Bad Pharma by Ben GoldacreThose truths include how they mislead doctors and the medical industry through sales techniques, and manipulate consumers into becoming life-long drug customers. (For doctors, that industry influence begins in medical school and continues throughout their practice.)

We also learn truths about the internal workings of the medical academia, the U.S. FDA, and medical journals publishing.

The arguments in the book are supported by research and data made available to the reader. The author, Ben Goldacre, is a doctor and science journalist, and advocates for sticking to the scientific method, full disclosure and advocating for the interest of the patients. Read a critical review of Bad Pharma in the British Journal of Clinical Pharmacology.

My Best Advice: ‘Educate Yourself’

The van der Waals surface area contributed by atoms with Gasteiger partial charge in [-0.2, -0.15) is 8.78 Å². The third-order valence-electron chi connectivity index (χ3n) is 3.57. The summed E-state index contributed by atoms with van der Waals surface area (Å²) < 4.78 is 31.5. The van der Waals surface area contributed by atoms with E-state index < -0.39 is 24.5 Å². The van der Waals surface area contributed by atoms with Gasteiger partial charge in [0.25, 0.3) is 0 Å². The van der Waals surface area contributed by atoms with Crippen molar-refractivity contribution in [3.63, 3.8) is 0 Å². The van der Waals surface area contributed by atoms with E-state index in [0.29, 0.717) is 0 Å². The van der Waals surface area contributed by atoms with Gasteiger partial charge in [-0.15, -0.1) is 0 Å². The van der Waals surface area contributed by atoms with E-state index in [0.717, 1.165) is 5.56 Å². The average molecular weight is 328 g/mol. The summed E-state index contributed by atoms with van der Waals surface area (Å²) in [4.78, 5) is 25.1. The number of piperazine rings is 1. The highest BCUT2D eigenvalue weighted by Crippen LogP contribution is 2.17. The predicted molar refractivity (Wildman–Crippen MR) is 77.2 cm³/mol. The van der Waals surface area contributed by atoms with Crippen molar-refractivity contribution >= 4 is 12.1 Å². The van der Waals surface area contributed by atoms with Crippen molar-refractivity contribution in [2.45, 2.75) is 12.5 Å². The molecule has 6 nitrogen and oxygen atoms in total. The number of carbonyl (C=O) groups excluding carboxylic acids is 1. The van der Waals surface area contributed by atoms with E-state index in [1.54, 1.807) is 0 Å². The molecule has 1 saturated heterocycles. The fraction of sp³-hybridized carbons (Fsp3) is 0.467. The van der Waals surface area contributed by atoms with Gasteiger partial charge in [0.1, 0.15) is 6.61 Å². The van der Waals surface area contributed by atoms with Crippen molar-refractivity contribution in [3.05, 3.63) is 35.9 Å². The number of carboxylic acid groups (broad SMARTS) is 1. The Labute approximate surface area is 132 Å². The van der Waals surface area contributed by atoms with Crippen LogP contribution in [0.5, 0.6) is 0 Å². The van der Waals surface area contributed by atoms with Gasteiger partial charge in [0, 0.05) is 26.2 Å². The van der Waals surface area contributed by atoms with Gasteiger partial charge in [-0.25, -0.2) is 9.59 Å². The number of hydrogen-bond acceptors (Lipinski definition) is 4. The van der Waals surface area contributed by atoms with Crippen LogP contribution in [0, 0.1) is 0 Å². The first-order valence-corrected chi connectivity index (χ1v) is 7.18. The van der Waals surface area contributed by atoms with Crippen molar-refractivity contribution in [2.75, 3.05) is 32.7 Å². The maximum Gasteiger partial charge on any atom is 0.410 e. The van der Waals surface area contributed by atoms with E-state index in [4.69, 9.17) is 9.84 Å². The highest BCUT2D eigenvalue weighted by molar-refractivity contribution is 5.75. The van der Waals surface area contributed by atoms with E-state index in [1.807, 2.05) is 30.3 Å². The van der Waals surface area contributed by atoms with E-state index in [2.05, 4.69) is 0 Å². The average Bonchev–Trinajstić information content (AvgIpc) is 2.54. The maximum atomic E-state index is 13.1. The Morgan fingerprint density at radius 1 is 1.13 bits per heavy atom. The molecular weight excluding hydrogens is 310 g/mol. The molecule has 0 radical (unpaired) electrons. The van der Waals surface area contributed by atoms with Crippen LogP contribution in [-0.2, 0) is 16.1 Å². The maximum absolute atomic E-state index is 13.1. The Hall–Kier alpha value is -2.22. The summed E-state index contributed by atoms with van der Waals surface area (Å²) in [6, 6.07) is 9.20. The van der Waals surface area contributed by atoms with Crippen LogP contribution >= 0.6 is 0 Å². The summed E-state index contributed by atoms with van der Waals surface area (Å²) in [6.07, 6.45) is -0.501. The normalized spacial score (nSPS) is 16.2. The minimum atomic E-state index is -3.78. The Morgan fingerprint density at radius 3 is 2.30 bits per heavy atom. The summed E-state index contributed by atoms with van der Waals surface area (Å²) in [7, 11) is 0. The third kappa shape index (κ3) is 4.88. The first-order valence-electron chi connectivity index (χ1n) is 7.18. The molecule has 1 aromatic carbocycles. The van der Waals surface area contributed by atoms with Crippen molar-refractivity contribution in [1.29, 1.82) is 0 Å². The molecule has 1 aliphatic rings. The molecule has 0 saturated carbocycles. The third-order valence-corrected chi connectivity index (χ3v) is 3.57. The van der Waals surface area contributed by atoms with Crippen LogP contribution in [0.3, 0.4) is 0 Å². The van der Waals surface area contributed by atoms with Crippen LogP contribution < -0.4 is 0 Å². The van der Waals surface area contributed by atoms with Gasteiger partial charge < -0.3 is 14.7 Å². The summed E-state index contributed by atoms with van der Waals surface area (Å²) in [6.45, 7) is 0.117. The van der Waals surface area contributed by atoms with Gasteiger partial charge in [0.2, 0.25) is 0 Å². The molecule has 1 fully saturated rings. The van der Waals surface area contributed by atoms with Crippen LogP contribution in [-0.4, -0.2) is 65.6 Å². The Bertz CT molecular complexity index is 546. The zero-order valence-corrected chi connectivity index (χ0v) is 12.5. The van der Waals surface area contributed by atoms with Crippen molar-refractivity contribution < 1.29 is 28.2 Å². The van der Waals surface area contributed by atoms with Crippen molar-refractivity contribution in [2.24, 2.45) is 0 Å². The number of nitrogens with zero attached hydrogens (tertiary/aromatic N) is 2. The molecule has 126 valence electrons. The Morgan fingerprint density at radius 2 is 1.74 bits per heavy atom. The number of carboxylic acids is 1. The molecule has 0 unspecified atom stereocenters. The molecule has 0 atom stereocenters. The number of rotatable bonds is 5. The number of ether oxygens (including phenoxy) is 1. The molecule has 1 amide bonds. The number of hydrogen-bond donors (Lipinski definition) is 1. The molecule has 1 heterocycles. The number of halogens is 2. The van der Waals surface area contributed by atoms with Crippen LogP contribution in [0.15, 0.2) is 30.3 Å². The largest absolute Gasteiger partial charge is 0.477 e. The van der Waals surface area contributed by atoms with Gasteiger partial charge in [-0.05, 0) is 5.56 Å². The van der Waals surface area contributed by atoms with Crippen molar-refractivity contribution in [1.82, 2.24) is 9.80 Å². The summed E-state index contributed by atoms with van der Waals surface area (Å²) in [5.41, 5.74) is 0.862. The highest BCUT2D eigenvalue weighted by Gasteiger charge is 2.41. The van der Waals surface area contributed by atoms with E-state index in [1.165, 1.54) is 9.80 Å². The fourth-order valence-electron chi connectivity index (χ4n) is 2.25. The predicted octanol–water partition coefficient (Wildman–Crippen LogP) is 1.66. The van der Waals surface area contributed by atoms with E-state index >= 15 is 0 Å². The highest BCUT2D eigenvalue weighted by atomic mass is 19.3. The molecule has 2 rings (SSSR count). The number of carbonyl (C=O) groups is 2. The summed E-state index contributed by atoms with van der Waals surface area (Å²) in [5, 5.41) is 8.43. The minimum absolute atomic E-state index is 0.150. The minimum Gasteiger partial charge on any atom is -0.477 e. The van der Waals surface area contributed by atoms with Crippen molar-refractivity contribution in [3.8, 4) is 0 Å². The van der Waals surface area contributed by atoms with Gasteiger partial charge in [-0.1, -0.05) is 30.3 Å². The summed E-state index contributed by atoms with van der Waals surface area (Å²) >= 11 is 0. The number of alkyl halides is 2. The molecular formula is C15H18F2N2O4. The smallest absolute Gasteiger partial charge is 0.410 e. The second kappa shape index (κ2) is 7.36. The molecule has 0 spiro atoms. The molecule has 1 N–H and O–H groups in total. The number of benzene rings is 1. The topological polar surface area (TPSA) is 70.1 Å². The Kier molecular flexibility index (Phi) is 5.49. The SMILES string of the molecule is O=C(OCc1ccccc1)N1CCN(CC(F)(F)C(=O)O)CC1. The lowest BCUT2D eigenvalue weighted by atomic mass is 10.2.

One of our tenets at A-Fib.com, is ‘Educate Yourself’! if you want to be a more savvy consumer of health care services (I highly recommend Bad Pharma. I also recommend Ben Goldacre’s other book, Bad Science).

Bonus Idea: If you pair this book withKnow Your Chances: Understanding Health Statistics by Steven Woloshin, you’ll have a complete course on how the drug industry skillfully markets their products. Read my review.

Read the book for FREE: The ebook version is online at U.S. National Library of Medicine PubMedHealth, and you can download the .PDF version (remember to save to your hard drive).

See my post: How Big Pharma Issues Misleading News and Why it Matters.

Features the report by the online watchdog group HealthNewsReview.org.

 

Don’t Settle for a Lifetime on Medications—

Seek your A-Fib Cure